True friends stab you in the front. Oscar Wilde
A month or so ago I met up with an old friend for dinner. We’d planned this via email months in advance as we live at opposite ends of the country and we don’t get a chance to get together often. Like a kid before Christmas morning, I can get very excited about visits like this. I imagine how we’ll gab the night away sharing stories, arm in arm, laughing. I thrive on this type of intimacy. Okay, I know what you’re thinking. Man are you ever setting yourself up for a fall. It’s true I am a bit of a dreamer and a hopeless optimist. And if I’m honest with myself, I’m a bit of a people pleaser too. Okay, maybe a little more than a bit.
But, I’m getting ahead of myself. Suffice to say I was eager to see my friend. We had once worked so closely together and got to know each other through the work we loved. I admire her wit, her way with words, the advice she’s given me in the past. The last time I saw her she listened intently, her hand in mine as I gulped tears after my mother’s death. I like to think I provided the same support to her, that there was something more to our relationship than her helping me and our shared work.
So the day finally arrived. No doubt I was tired. We were getting together during my busiest season. Maybe I wasn’t my normally enthusiastic, over the top self. I know my energy was low. Did she read something more in my eyes, my disposition?
I don’t know.
But when she walked in, she looked at me as if I were a stranger she was meeting for the first time. Her smile was weary, her hug wilted too quickly. Perhaps I was reflecting what I saw in her and she was simply responding to my cues. I grasped for more zeal and passion. In my case, that means filling the air with my voice. Talking.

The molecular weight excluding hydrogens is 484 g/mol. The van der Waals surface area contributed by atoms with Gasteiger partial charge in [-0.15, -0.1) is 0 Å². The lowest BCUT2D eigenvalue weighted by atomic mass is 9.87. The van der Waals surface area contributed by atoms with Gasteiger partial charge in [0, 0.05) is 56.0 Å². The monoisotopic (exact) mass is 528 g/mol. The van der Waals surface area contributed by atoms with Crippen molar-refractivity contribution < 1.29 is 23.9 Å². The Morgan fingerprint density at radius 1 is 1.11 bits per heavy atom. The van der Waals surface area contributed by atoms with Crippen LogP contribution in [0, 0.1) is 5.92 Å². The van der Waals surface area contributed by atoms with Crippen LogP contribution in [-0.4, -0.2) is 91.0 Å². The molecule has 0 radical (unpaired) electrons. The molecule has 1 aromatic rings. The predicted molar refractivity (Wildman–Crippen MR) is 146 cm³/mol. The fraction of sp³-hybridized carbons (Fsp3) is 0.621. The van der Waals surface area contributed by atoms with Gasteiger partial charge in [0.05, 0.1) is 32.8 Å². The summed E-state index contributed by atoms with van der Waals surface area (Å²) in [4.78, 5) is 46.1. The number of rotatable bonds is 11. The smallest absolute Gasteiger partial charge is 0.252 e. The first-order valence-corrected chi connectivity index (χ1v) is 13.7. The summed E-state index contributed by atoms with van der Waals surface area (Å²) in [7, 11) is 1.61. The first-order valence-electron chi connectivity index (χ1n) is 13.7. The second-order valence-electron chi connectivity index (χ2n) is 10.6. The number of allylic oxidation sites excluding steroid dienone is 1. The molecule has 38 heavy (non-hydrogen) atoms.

At first, I thought the stiffness was the same sort couples experience when they haven’t seen each other in a long time, the kind inherent in long distance relationships. I was sure as the night wore on and we got reacquainted this distance between us would pass. It didn’t.
Our conversation was stilted and forced. Questions asked on both our parts seemed to be asked not out of genuine interest, but rather to maintain some façade. It was perhaps our way of trying to rescue the evening. My hands were wet. I shifted in my chair, looked around the restaurant as if somewhere out there I’d find just the right topic or thing that would lead us back to our friendship. Maybe I tried too hard. Isn’t this what people pleasers do?
I wept that night after we said good-bye. It felt like I’d lost a best friend. Had the miles and the time apart made us strangers? I have other friends who I don’t see often because of distance, commitments, work, and busy lives. But when we come together once every few years it feels like time has not gone by. I’m not sure why I felt the need to say this. Does it really matter? That’s like the bigot who insists he’s not a bigot because some of his best friends are people of colour.
I don’t know what happened with this particular friend. I did (and still do) think about writing to her and opening up about how I feel. But that thought frightens me. Perhaps she didn’t see the situation in the same way. Or maybe it was never the kind of friendship I thought it was. Perhaps she gave and I just took.
Then again, she might tell me I have a vivid imagination and I’m making something out of nothing. And that would just be another stab to the front. Something I’m not sure I could handle.
I know what you’re thinking. That’s just stupid. Get on with it. If this friendship is special why not call or write the woman and clear the air.
You’re right, of course.
Except, for me at the moment, it’s better to preserve what was. Otherwise I might discover something about myself in the process. And that just might be as tough a thing for me to accept as the loss of this particular friendship.
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